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Bishop Rock Lighthouse

Western rock of Isles of Scilly, Cornwall

Featured Location Guide

Bishop Rock Lighthouse, the second tallest after the Eddystone Lighthouse,  is often referred to as "King of the Lighthouses" and it is an impressive structure. It stands on a rock ledge 46m long by 16m wide, 4 miles west of the Scilly Isles. The rocks rise sheer from the seabed 45m below.

This is a very exposed location, the junction in the Atlantic and seas are difficult with up to 30 gales a year experienced here.

Bishop Rock (Cornish for Men an Eskob) is a small rock at the westernmost tip of the Isles of Scilly, known for its lighthouse, and listed in the Guinness Book of Records as the smallest island with a building on it in the world.

Bishop Rock is also the eastern end of the North Atlantic shipping route used by ocean liners in the first half of the 20th century, the western end being the entrance to Lower New York Bay. The ship with the fastest time (in either direction) between a line of longitude running through Bishop Rock and the end point at the approach to New York Harbour (first Sandy Hook, New Jersey and later Ambrose Light) claimed the "Blue Riband" for the fastest crossing.

These rocks caused many shipwrecks including in 1707 when 2,000 men died. Trinity House decided to light the Scilly Isles to overcome this and chose the most westward rock, Bishops Rock for the lighthouse.

James Walker, Engineer in Chief to Trinity House, was against building a solid granite tower arguing that the rock ledge was too small and the elements too powerful, being exposed as it was to the full force of the Atlantic Ocean.

Picture taken 16th January 2012 by David Wilkinson

James Walker demonstrated that the wind pressures at times exceeded 7,000 lb per sq.ft. Instead he decided on a screw-pile lighthouse, 120ft tall (37m), design consisting of accommodation, and a light on top of iron legs. The first task was to sink cast iron legs into the solid granite, braced and stayed with wrought iron rods. The designer maintained that the waves would be able to roll freely among the piles instead of being obstructed by the solid mass of masonry tower. The tower was completed but the light was never lit, since on 5 February 1850 a storm washed the tower away. It cost 12,000.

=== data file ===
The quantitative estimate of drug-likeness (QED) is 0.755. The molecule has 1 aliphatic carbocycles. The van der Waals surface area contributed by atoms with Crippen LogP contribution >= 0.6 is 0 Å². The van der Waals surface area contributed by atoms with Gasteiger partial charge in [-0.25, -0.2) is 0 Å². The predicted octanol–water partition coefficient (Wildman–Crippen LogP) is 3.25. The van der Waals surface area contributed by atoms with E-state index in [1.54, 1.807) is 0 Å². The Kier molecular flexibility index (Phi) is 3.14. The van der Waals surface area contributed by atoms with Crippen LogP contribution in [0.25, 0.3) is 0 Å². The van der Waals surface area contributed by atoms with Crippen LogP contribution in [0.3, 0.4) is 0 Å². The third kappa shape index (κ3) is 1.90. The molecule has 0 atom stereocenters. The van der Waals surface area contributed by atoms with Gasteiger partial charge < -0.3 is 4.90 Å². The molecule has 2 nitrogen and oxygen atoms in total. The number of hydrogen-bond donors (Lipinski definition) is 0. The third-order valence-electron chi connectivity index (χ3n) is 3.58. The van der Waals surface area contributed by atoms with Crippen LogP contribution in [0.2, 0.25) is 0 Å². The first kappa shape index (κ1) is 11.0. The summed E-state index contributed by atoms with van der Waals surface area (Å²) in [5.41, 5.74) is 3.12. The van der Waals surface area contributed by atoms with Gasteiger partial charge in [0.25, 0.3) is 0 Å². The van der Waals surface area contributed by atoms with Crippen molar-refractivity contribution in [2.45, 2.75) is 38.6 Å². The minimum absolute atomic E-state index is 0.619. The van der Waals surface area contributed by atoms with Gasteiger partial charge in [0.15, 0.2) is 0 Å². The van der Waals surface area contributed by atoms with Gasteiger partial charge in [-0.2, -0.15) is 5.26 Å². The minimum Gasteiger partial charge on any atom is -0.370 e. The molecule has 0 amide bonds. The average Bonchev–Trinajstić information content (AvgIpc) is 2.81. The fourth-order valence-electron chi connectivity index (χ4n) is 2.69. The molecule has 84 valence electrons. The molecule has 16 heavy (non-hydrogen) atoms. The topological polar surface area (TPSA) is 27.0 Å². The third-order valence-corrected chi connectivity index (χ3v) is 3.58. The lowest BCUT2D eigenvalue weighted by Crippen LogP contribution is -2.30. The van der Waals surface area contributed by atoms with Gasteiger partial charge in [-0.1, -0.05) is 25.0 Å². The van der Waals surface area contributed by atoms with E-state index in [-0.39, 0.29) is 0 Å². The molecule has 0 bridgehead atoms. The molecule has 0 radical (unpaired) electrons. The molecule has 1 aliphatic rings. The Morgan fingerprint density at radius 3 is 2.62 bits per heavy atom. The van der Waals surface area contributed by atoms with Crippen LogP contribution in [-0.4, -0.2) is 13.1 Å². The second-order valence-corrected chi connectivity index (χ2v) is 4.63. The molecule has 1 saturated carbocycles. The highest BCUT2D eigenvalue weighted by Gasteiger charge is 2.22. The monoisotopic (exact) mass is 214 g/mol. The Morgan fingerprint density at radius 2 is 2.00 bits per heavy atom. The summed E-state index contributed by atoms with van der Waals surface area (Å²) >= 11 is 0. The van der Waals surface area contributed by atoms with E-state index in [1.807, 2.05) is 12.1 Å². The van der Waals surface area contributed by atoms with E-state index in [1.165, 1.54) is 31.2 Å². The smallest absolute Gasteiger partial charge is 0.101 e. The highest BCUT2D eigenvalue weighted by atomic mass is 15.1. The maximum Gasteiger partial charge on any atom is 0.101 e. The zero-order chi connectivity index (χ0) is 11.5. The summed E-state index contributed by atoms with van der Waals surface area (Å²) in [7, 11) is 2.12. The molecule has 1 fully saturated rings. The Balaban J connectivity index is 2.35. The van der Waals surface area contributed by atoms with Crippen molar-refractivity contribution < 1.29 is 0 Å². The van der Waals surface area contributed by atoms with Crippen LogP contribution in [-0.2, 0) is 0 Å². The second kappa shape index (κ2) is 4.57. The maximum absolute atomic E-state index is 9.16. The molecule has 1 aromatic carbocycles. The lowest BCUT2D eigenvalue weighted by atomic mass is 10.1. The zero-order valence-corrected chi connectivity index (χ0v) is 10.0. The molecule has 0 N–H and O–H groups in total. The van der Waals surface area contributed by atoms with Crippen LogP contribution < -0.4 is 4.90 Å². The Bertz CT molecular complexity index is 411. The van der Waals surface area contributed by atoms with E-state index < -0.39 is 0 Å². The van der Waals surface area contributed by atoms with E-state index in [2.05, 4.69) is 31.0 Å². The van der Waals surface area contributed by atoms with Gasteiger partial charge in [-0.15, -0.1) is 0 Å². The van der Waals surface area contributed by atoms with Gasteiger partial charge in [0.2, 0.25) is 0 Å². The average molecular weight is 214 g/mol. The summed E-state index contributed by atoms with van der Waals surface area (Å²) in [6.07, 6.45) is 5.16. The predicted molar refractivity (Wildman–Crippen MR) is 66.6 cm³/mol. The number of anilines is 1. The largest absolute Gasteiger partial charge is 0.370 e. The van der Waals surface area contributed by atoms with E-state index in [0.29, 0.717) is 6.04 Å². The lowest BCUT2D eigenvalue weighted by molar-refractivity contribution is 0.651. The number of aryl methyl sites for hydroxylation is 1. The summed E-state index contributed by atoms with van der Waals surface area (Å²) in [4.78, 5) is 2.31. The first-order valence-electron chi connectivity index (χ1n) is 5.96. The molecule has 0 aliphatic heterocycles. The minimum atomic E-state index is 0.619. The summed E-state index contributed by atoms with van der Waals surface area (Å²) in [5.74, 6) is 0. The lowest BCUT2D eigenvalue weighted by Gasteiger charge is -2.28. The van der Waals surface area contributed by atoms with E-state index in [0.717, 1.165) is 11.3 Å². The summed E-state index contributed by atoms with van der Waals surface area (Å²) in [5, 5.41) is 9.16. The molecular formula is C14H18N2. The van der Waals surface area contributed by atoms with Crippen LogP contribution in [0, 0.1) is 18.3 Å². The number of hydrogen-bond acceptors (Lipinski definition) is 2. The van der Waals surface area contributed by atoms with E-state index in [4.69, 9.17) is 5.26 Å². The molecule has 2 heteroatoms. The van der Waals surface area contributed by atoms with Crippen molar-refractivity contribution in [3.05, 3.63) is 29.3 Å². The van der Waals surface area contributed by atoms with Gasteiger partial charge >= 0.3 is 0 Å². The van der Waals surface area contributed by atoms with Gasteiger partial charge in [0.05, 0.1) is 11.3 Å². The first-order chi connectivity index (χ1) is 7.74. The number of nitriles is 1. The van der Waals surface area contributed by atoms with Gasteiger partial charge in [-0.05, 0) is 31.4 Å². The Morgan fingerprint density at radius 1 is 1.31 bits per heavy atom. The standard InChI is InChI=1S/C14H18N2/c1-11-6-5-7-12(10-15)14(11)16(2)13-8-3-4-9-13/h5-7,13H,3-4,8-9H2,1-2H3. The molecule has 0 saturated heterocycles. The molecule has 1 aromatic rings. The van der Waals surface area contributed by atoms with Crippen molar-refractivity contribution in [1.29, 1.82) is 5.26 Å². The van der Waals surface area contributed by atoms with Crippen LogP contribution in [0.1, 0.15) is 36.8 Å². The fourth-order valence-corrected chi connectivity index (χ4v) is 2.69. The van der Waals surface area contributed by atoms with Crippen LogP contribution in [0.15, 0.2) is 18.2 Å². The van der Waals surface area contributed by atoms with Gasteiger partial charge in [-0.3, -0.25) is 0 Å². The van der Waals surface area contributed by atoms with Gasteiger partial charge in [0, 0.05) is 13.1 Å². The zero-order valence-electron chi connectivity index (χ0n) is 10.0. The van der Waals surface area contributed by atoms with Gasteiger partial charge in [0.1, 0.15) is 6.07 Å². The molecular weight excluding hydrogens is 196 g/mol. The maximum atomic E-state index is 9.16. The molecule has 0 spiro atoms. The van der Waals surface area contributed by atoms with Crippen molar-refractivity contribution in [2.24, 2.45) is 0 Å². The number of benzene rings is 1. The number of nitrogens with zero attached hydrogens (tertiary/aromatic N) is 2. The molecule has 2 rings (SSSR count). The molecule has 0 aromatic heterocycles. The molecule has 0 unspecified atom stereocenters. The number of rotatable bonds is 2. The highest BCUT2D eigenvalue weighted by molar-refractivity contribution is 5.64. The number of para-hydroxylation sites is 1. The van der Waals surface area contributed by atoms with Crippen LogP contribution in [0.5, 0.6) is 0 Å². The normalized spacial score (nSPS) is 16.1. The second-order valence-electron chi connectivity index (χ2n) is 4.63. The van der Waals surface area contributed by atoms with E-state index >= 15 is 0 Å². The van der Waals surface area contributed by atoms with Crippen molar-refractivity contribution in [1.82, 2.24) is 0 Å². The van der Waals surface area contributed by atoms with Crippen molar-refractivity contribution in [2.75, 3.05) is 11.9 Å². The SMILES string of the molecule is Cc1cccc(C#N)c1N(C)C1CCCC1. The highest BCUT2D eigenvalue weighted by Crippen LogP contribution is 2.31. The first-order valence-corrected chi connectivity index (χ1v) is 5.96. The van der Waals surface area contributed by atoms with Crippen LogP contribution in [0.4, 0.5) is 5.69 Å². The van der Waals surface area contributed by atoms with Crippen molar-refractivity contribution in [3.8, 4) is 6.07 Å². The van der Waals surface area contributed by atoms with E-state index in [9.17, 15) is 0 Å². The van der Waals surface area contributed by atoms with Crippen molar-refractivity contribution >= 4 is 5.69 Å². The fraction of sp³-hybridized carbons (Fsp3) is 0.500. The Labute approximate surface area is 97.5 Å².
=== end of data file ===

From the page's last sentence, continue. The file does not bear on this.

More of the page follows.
In the second attempt, James Walker decided on a 35m tall design based on the successful Eddyston Smeaton's Tower, and he decided on a solid rock able to withstand a base with a 10m diameter. Even at the lowest tides this was over a foot under the water and a dam had to be constructed and water pumped out to provide a dry area for the masons to work. The workmen were housed on a small nearby uninhabited islet within the Scilly Isles, where living quarters and workshops were erected. All the granite was despatched from the mainland to the island depot, where it was shaped and numbered before being sent to the rock. Each granite block, weighing from one to two tons, was set into its pre-selected position, and each course dovetailed and keyed into position at the sides, top and the bottom, forming an immovable mass.

The men were carried to and from the site as the weather permitted. Working spells were brief, as well as being few and far between, and after seven years labour the tower was finally completed.  In all the 35m tower contained 2,500 tons of dressed granite and cost 34,560. The light was first shown on 1st September 1858. The total cost for the lighthouse was 34,559. It was completed with no loss of life.

During one particularly powerful storm, waves rolled up on the side of the lighthouse and tore away the 550lb fog bell from its fastenings on the gallery.

In 1881, Sir James Nicholas Douglass inspected the tower, and discovered damage had occurred and further weaknesses. It was decided to repair and strengthen the tower and at the same time raise the light by 12m. This involved in effect constructing a coat or second lighthouse around the existing one.